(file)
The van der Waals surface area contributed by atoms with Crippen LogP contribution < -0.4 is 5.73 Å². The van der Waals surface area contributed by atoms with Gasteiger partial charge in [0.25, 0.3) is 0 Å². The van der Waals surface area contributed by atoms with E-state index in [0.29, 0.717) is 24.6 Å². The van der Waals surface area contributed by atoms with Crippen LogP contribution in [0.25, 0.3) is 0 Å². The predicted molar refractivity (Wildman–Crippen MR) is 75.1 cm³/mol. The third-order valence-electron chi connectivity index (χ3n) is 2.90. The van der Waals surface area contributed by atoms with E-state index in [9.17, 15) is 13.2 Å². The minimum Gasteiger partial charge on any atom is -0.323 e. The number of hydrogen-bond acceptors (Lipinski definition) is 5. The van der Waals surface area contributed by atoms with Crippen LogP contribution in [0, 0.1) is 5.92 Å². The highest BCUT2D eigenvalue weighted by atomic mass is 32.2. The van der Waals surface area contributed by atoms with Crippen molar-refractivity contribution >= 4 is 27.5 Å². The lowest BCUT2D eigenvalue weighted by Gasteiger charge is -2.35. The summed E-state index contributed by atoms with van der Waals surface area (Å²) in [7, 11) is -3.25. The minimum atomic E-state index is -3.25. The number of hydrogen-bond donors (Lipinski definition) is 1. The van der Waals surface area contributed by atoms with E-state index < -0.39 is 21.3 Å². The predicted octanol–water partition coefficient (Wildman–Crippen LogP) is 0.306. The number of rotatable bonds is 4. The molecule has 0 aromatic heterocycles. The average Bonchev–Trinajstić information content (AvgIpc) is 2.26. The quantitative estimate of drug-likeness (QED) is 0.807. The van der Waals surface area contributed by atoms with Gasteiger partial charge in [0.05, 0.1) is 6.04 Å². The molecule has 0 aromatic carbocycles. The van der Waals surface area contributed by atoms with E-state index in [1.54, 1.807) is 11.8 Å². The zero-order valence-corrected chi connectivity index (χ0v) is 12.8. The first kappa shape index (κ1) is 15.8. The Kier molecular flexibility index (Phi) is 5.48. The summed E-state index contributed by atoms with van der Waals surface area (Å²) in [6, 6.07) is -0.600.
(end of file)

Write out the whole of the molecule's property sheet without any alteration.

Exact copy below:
The van der Waals surface area contributed by atoms with Crippen LogP contribution < -0.4 is 5.73 Å². The van der Waals surface area contributed by atoms with Gasteiger partial charge in [0.25, 0.3) is 0 Å². The van der Waals surface area contributed by atoms with E-state index in [0.29, 0.717) is 24.6 Å². The van der Waals surface area contributed by atoms with Crippen LogP contribution in [0.25, 0.3) is 0 Å². The predicted molar refractivity (Wildman–Crippen MR) is 75.1 cm³/mol. The third-order valence-electron chi connectivity index (χ3n) is 2.90. The van der Waals surface area contributed by atoms with E-state index in [9.17, 15) is 13.2 Å². The minimum Gasteiger partial charge on any atom is -0.323 e. The number of hydrogen-bond acceptors (Lipinski definition) is 5. The van der Waals surface area contributed by atoms with Crippen LogP contribution in [0, 0.1) is 5.92 Å². The highest BCUT2D eigenvalue weighted by atomic mass is 32.2. The van der Waals surface area contributed by atoms with Crippen molar-refractivity contribution >= 4 is 27.5 Å². The lowest BCUT2D eigenvalue weighted by Gasteiger charge is -2.35. The summed E-state index contributed by atoms with van der Waals surface area (Å²) in [7, 11) is -3.25. The minimum atomic E-state index is -3.25. The number of hydrogen-bond donors (Lipinski definition) is 1. The van der Waals surface area contributed by atoms with E-state index < -0.39 is 21.3 Å². The predicted octanol–water partition coefficient (Wildman–Crippen LogP) is 0.306. The number of rotatable bonds is 4. The molecule has 0 aromatic heterocycles. The average Bonchev–Trinajstić information content (AvgIpc) is 2.26. The quantitative estimate of drug-likeness (QED) is 0.807. The van der Waals surface area contributed by atoms with Gasteiger partial charge in [0.05, 0.1) is 6.04 Å². The molecule has 0 aromatic carbocycles. The van der Waals surface area contributed by atoms with E-state index in [1.54, 1.807) is 11.8 Å². The zero-order valence-corrected chi connectivity index (χ0v) is 12.8. The first kappa shape index (κ1) is 15.8. The Kier molecular flexibility index (Phi) is 5.48. The summed E-state index contributed by atoms with van der Waals surface area (Å²) in [6, 6.07) is -0.600.